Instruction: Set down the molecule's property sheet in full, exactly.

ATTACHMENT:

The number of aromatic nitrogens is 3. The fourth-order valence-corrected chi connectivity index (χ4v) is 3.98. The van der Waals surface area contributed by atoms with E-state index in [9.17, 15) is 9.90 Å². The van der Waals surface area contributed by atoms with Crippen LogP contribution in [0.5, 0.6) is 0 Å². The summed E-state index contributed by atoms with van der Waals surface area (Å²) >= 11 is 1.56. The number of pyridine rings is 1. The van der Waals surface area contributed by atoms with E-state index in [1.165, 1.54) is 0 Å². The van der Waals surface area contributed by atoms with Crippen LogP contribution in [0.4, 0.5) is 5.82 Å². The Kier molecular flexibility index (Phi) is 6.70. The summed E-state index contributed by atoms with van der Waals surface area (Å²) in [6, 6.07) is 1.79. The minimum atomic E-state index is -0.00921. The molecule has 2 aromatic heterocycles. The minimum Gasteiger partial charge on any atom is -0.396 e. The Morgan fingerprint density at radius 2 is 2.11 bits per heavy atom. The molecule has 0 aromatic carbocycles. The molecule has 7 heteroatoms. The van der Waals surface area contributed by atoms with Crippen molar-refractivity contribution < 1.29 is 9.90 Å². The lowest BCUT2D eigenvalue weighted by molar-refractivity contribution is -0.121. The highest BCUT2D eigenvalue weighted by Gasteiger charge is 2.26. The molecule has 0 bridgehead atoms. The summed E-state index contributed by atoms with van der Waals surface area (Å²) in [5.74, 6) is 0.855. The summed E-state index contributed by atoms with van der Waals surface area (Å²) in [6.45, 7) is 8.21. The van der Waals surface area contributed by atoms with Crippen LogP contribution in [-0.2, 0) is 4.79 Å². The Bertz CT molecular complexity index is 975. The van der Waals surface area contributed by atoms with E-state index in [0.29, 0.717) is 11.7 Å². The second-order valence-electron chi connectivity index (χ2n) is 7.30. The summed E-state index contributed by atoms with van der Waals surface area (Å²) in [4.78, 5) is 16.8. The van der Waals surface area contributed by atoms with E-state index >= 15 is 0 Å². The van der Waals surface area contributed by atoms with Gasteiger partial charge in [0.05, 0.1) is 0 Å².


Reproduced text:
The number of aromatic nitrogens is 3. The fourth-order valence-corrected chi connectivity index (χ4v) is 3.98. The van der Waals surface area contributed by atoms with E-state index in [9.17, 15) is 9.90 Å². The van der Waals surface area contributed by atoms with Crippen LogP contribution in [0.5, 0.6) is 0 Å². The summed E-state index contributed by atoms with van der Waals surface area (Å²) >= 11 is 1.56. The number of pyridine rings is 1. The van der Waals surface area contributed by atoms with E-state index in [1.165, 1.54) is 0 Å². The van der Waals surface area contributed by atoms with Crippen LogP contribution in [0.4, 0.5) is 5.82 Å². The Kier molecular flexibility index (Phi) is 6.70. The summed E-state index contributed by atoms with van der Waals surface area (Å²) in [6, 6.07) is 1.79. The minimum atomic E-state index is -0.00921. The molecule has 2 aromatic heterocycles. The minimum Gasteiger partial charge on any atom is -0.396 e. The Morgan fingerprint density at radius 2 is 2.11 bits per heavy atom. The molecule has 0 aromatic carbocycles. The molecule has 7 heteroatoms. The van der Waals surface area contributed by atoms with Crippen molar-refractivity contribution < 1.29 is 9.90 Å². The lowest BCUT2D eigenvalue weighted by molar-refractivity contribution is -0.121. The highest BCUT2D eigenvalue weighted by Gasteiger charge is 2.26. The molecule has 0 bridgehead atoms. The summed E-state index contributed by atoms with van der Waals surface area (Å²) in [5.74, 6) is 0.855. The summed E-state index contributed by atoms with van der Waals surface area (Å²) in [6.45, 7) is 8.21. The van der Waals surface area contributed by atoms with Crippen LogP contribution in [-0.2, 0) is 4.79 Å². The Bertz CT molecular complexity index is 975. The van der Waals surface area contributed by atoms with E-state index in [0.29, 0.717) is 11.7 Å². The second-order valence-electron chi connectivity index (χ2n) is 7.30. The summed E-state index contributed by atoms with van der Waals surface area (Å²) in [4.78, 5) is 16.8. The van der Waals surface area contributed by atoms with E-state index >= 15 is 0 Å². The van der Waals surface area contributed by atoms with Gasteiger partial charge in [0.05, 0.1) is 0 Å².